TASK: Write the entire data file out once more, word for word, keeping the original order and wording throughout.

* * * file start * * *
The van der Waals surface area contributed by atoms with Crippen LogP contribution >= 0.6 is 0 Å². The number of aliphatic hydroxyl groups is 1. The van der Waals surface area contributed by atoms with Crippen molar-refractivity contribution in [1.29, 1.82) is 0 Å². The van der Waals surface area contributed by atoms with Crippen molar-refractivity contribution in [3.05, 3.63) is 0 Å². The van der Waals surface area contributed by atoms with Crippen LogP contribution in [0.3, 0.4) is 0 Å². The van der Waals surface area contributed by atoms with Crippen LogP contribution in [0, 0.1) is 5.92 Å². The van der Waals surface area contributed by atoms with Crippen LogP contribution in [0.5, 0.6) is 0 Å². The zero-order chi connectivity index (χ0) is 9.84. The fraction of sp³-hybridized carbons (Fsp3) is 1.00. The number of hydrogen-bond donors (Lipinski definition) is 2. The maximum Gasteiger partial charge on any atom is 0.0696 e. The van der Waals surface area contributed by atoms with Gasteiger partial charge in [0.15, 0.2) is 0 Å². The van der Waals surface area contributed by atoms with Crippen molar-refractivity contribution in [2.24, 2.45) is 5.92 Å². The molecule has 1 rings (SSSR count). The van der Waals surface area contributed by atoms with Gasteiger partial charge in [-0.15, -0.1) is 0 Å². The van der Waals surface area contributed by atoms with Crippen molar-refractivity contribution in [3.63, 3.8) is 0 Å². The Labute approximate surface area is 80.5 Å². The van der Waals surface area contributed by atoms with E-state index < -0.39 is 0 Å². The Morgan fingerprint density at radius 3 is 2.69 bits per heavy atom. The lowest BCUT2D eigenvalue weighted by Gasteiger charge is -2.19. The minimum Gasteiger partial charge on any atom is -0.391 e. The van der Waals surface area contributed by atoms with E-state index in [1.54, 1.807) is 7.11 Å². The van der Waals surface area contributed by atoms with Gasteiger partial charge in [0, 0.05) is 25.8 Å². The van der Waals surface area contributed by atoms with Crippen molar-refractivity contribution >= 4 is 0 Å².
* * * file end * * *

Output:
The van der Waals surface area contributed by atoms with Crippen LogP contribution >= 0.6 is 0 Å². The number of aliphatic hydroxyl groups is 1. The van der Waals surface area contributed by atoms with Crippen molar-refractivity contribution in [1.29, 1.82) is 0 Å². The van der Waals surface area contributed by atoms with Crippen molar-refractivity contribution in [3.05, 3.63) is 0 Å². The van der Waals surface area contributed by atoms with Crippen LogP contribution in [0.3, 0.4) is 0 Å². The van der Waals surface area contributed by atoms with Crippen LogP contribution in [0, 0.1) is 5.92 Å². The van der Waals surface area contributed by atoms with Crippen LogP contribution in [0.5, 0.6) is 0 Å². The zero-order chi connectivity index (χ0) is 9.84. The fraction of sp³-hybridized carbons (Fsp3) is 1.00. The number of hydrogen-bond donors (Lipinski definition) is 2. The maximum Gasteiger partial charge on any atom is 0.0696 e. The van der Waals surface area contributed by atoms with Gasteiger partial charge in [0.15, 0.2) is 0 Å². The van der Waals surface area contributed by atoms with Crippen molar-refractivity contribution in [2.24, 2.45) is 5.92 Å². The molecule has 1 rings (SSSR count). The van der Waals surface area contributed by atoms with Gasteiger partial charge in [-0.15, -0.1) is 0 Å². The van der Waals surface area contributed by atoms with Crippen molar-refractivity contribution in [3.63, 3.8) is 0 Å². The Labute approximate surface area is 80.5 Å². The van der Waals surface area contributed by atoms with E-state index < -0.39 is 0 Å². The Morgan fingerprint density at radius 3 is 2.69 bits per heavy atom. The lowest BCUT2D eigenvalue weighted by Gasteiger charge is -2.19. The minimum Gasteiger partial charge on any atom is -0.391 e. The van der Waals surface area contributed by atoms with E-state index in [1.54, 1.807) is 7.11 Å². The van der Waals surface area contributed by atoms with Gasteiger partial charge in [0, 0.05) is 25.8 Å². The van der Waals surface area contributed by atoms with Crippen molar-refractivity contribution >= 4 is 0 Å².